From its earliest beginnings in 1964, St. Joseph the Worker Parish has proudly identified itself as "the parish of the worker". It was founded by miners and farmers who built the original church with their own hands. Founding priest, Monsignor John Sullivan, was well known for his strong support of workers rights.
To honor the working men and women who built the church, the parish was placed under the patronage of St. Joseph the Worker. The feast of St. Joseph the Worker was started in 1955 by Pope Pius the XII. Pius intentionally set this feast day on May 1, in response to the "May Day" celebrations for workers sponsored by Communists. He expressed the hope that this feast would accentuate the dignity of labor and would bring a spiritual dimension to labor unions.
Over the years, the parish has remained primarily a working class community. Picks and shovels may have been replaced by cash registers, computer screens and telephones, but most parishioners still rely on their labors to support their families. Many parish families require that both parents work in order to meet the demands of ever rising prices, high unemployment, and great losses to life-long savings & investments.
Nevertheless, when it came time to build a new church, the parishioners dug down deep. They may not have held a hammer in their hands, but they pulled together their hard-earned resources. They proudly dedicated their new church on May 1, 2011, the Feast Day of St. Joseph the Worker.
Stunningly contemporary and strikingly beautiful, the new church is far more than a "pretty" face along Redwood Road. Sparano + Mooney Architects made sure that the new structure honored the proud past and respected the strong sense of identity of this hard working parish. The architects did this in a number of creative and innovative ways:
Design. The design of the new church incorporates familiar materials which are manipulated to become something extraordinary. These materials are transformed by the "worker" or craftsperson into something which emphasizes the craft, not the raw material.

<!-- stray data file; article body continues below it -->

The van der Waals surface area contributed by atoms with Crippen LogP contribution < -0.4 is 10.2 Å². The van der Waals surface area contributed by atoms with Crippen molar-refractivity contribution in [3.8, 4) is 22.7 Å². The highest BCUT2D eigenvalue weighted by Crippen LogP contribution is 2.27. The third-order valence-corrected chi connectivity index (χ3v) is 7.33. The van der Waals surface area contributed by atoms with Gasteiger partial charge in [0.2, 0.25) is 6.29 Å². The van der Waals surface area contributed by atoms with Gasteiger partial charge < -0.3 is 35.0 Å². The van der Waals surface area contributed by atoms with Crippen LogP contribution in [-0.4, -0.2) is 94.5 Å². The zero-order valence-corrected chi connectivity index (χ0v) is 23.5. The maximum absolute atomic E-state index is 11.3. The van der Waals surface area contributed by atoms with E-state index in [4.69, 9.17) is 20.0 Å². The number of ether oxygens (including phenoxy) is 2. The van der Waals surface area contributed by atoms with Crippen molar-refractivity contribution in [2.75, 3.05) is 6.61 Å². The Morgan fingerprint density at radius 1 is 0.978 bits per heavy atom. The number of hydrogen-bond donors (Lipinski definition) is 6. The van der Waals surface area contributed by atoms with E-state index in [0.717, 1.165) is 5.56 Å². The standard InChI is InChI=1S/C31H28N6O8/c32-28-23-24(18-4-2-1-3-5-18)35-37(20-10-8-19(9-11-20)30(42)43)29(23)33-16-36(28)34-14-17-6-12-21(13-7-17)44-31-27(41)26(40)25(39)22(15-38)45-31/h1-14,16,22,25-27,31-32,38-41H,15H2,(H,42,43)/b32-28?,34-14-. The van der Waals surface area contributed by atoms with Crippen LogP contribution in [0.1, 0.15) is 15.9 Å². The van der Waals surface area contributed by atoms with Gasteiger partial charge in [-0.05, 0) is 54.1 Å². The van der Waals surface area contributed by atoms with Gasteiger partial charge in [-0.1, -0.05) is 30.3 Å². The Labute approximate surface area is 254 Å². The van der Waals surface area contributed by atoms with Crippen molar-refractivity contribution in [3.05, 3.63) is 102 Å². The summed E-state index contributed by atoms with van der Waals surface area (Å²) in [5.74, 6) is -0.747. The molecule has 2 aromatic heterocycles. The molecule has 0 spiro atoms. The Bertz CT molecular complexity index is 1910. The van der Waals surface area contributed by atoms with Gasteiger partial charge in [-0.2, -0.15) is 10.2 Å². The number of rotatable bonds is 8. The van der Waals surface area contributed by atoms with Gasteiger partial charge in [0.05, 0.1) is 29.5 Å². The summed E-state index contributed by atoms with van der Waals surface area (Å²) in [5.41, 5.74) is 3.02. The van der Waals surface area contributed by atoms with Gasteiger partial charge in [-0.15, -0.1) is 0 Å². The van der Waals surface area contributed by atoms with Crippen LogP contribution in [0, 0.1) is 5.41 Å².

Board-formed Concrete. It is rough hewn , looks like aged wood and is a reminder of St. Joseph, a carpenter. It is extensively used throughout the new building.
Rich hand-crafted wood. Used throughout the project, the wood is reminiscent of the wood siding in the old church and is yet another reminder of carpenters, builders and crafts persons.
Copper Cladding. Both the Day Chapel and the large skylight atop the sanctuary are covered in copper to honor the church's historic connections with the copper mine and the miners who founded the parish.
Donor Wall. The new donor wall lists of the names of original founders as well the names of those who have donated to the new church.
Use of Items from the Old Church. The old sculptured walls which stood outside of the old church have been carefully preserved and now stand outside the entrance to the new church. The old Stations of the Cross, and the beloved old Crucifix look beautiful in their new home in the new sanctuary. The old cornerstone (1964) stands opposite the new one (2011) at the entryway to the new courtyard.
Time Capsule. There is a space in the new courtyard reserved for a time capsule. In time, the parish will bury relics of the past and present so that future parishioners will gain an understanding of their particular charism as the parish of the worker.
Still to come:
On the one year anniversary of its dedication, the parish will be hosting a special inter-faith Prayer Service and Reception, very fittingly dedicated to the Dignity of Labor. Two new items will be officially unveiled and dedicated at the event:
Workers Wall. A larger than life mural dedicated to the Dignity of Labor. This mural celebrates the community's origins amid miners and farmers.
Dorothy Day Memorial. A mural dedicated to Dorothy Day, founder of the American Catholic Workers movement. Day's life was dedicated to the needs of working class people. Her cause for canonization is underway.
Special guest, Martha Hennessy, granddaughter to Dorothy Day will be in attendance.
This will be a unique event that will educate the public about the current plight of workers, the importance of labor unions and the need to protect the rights of workers. It will stress the principles of Catholic Social teaching, especially as it pertains to the dignity of labor. It will be a joyous evening with music, song and prayer celebrating workers and their contributions which enrich us all.
Everyone is invited. For more information, please contact the parish office 801-255-8902.
Article written by Anne Kurek, Saint Joseph the Worker.